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July 03, 2019

Penn researchers invent super glue-strength adhesive with stickiness that can be reversed

PHEMA is strong enough to suspend an adult human in the air and inspired by snail slime

Inventions Research
Penn adhesive super glue ProjectManhattan/Wikimedia Commons

This is a photo of super glue. University of Pennsylvania researchers recently invented an adhesive they believe is just as strong as super glue, but is also reversible.

Scientists at the University of Pennsylvania looked to an interesting muse while working on a recent project: specific kinds of snails.

The researchers were trying to create a reversible adhesive, which would separate itself from the tapes, glues, and Post-it notes on the market today, the effectiveness of which diminish considerably (or cease functioning entirely) after their initial uses.

But Shu Yang, professor of material science and engineering at Penn, says in a study published in the journal Proceedings of the National Academy of Sciences that she and her fellow researchers succeeded in creating an adhesive that is both reversible, and strong enough to hold an adult human being, according to

The adhesive is called PHEMA, because of its chemical composition, polyhydroxyethylmethacrylate. Yang told Phys that the adhesive was almost too strong, taking more than a year to accurately measure its strength. One of Yang's graduate students decided to test its strength by suspending himself in the air, and succeeded.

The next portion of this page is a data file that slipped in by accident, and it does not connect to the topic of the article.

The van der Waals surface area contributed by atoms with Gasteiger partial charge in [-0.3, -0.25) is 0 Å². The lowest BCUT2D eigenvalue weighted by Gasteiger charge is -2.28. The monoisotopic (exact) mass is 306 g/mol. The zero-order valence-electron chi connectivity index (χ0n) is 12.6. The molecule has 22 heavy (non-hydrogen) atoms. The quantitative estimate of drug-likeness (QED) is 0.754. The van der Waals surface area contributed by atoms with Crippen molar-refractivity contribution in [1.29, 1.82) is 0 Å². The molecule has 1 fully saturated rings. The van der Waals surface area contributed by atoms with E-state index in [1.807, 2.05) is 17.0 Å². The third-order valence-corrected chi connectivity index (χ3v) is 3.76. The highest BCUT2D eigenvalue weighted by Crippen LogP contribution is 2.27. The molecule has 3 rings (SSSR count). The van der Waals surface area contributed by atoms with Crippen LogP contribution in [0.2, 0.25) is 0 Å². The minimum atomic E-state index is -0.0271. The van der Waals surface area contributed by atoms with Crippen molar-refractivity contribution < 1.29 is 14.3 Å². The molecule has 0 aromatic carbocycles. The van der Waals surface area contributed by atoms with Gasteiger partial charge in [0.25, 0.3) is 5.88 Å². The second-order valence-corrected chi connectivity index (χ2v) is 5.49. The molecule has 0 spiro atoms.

We're going to imagine that scene looked something like this 1980s commercial for Krazy Glue:

Unlike Krazy Glue, PHEMA, classified in the study as a hydrogel rather than a liquid, is also successfully reversible, Yang said. The adhesive is activated when dry, but can be deactivated with water and a few minutes of patience.

The inspiration for PHEMA, according to Phys, came in part from Polygyridae snails, which produce epiphragms. The epiphragm is a hydrogel that allows this species of snail to cling to trees or walls for extended periods of time. Rain helps them detach and continue their journey around their surroundings.

While PHEMA's reaction with water will limit its uses, Yang told Phys she believes it can be useful in heavy manufacturing, particularly in any instance where trial and error is a necessary part of the manufacturing process.

Of course, if PHEMA or a similar substance is ever widely distributed, we can think of more than a few ways children (and adults) could find themselves in sticky situations.

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